When my husband said he wanted a fish tank, I pictured a pretty, color-filled aquarium with cute little guppies (like Nemo) swimming around.
No such luck.
We decided a freshwater tank instead of saltwater. Despite my let-down, the picture was still pretty as we filled the tank with interesting fish like Tetras, Channel Catfish, and few types of Goldfish. It quick became a soothing focal point of our living room.
Then came Oscar.
My husband told me that he wanted an Oscar fish and asked if I minded as he would likely grow bigger than the other fish. Of course I didn’t mind, I loved the fish tank and the more the merrier, right?
I’d done my homework on how to maintain a tank, keep the water levels balanced, proper feeding of fish and so on. Why I didn’t register what the word “big” fish really implied, heaven knows.
Oscar entered our tank without much fanfare. He was a cute little fish, green with orange spots that appeared to glow when he was eating. My kids got a real kick out watching him make a pig of himself on fish food while his spots took on their bright hue. It initially appeared, despite his big appetite, that Oscar was a neat addition to the tank.
Over the next month, we were amazed to find that Oscar doubled in size. This, however, made him more interesting. He also began to anticipate his feedings and would rush to the top of the tank to greet us. How fun!
Then, a strange thing happened. One night I (mentally) tucked all the fish in and turned off the lights. The next morning, I turned the fish tank lights on and said “good morning.” Only… something was different. I couldn’t quite put a finger on it until I fed the fish. Oscar jumped to the top to get his daily share and the other fish began clustering near the bottom waiting for their crumbles to drop. Then, I realized what was wrong. One of my pretty little tetras was missing.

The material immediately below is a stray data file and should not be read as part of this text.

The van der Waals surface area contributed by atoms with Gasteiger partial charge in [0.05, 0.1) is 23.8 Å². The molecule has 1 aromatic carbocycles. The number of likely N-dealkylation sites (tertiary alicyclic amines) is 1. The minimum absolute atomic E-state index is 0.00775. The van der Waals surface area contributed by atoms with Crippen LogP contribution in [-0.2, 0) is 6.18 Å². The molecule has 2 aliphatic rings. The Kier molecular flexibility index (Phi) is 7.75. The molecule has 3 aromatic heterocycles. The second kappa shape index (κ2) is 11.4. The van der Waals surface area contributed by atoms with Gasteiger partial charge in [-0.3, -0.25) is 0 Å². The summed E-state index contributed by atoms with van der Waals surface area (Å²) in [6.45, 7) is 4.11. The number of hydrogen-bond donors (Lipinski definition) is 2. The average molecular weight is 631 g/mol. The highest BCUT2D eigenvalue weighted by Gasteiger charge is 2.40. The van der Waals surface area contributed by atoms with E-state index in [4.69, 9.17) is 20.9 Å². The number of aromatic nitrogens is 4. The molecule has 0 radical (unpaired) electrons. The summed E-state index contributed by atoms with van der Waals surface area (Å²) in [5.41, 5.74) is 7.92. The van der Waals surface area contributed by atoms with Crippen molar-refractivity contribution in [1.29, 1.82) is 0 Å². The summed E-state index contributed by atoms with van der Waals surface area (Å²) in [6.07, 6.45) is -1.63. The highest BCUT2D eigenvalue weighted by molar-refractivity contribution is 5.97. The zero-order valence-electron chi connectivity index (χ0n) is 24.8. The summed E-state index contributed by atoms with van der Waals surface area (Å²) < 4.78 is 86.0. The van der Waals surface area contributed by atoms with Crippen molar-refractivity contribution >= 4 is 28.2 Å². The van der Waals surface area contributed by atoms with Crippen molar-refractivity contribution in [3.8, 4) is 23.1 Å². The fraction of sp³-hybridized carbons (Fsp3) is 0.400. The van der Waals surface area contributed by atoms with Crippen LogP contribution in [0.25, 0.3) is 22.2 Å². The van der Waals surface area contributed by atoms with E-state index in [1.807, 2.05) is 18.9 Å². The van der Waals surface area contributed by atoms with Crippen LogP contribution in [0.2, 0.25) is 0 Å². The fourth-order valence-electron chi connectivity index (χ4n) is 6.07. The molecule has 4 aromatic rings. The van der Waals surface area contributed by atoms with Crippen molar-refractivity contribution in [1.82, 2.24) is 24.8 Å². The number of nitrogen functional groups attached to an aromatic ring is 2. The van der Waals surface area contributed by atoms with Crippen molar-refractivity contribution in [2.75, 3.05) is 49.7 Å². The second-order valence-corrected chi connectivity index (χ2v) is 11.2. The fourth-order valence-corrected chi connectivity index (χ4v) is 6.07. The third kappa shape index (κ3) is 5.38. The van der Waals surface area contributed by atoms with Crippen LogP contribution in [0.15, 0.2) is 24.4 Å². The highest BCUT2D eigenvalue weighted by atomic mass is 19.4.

I looked in the little aquarium ornaments we had on the bottom of the tank where the fish sometimes hid, but the Tetra simply disappeared.
Forgive me for being a little slow on the uptake, but it wasn’t until the next morning when the second Tetra disappeared that I put two and two together-Oscar was eating the fish! Within a week, all my little darlings were gone and my Oscar again, doubled in size. (The Channel Cat and two larger Goldfish survived.)
At this point (hindsight is always 20-20 right?) I did more research, this time focusing on the Oscar fish. What I found our is:
– Oscar fish are part of the Chichlid family of species
– Oscars can grow up to 16 inches in length with a weight of 2 pounds
– Oscars learn quickly to associate their owners and feedings
– Oscars eat small fish, bugs, worms, and crustaceans
– Oscars have all sorts of quirky habits from sulking at the bottom to uprooting plants and objects in the tank
– Oscars require a large tank (over 50 Gallons)
– Oscars can live for 10 to 15 years
In other words, Oscars are not only big fish, they require big commitments.
At this time, as our Oscar had already wiggled his way into our lives and our hearts, we chose to take the plunge and keep the Oscar as our pet (rather than finding him another home.) And so, our Oscar now has reign of the fish tank. The Channel Cat and Goldfish live in harmony with him (so far) but we realize we will not be getting any new fish for a long, long time.
Our Oscar eats crawdads, guppies, feeder fish, bugs (a great way to get rid of unwanted invaders in your home when you find them,) shrimp, Chichlid food, and worms. Some people recommend supplementing their diets with peas (skin removed,) but our Oscar wants nothing to do with them.
Another bonus is that our Oscar is relatively easy to care for. As long as he is well fed and the tank temperature stays consistent, he’s happy. On the downside, feeding the Oscar can be expensive.
Overall, we are happy with the big guy and though I still miss my Tetras and feel bad for their early demise, I rather enjoy having Oscar around.
The moral of the story: when your husband suggests bringing a “big” fish home-do your research!
A few websites you might wish to check out are http://www.oscarfish.com/ and http://www.oscarfishlover.com prior to committing to having an Oscar fish for your long-time pet.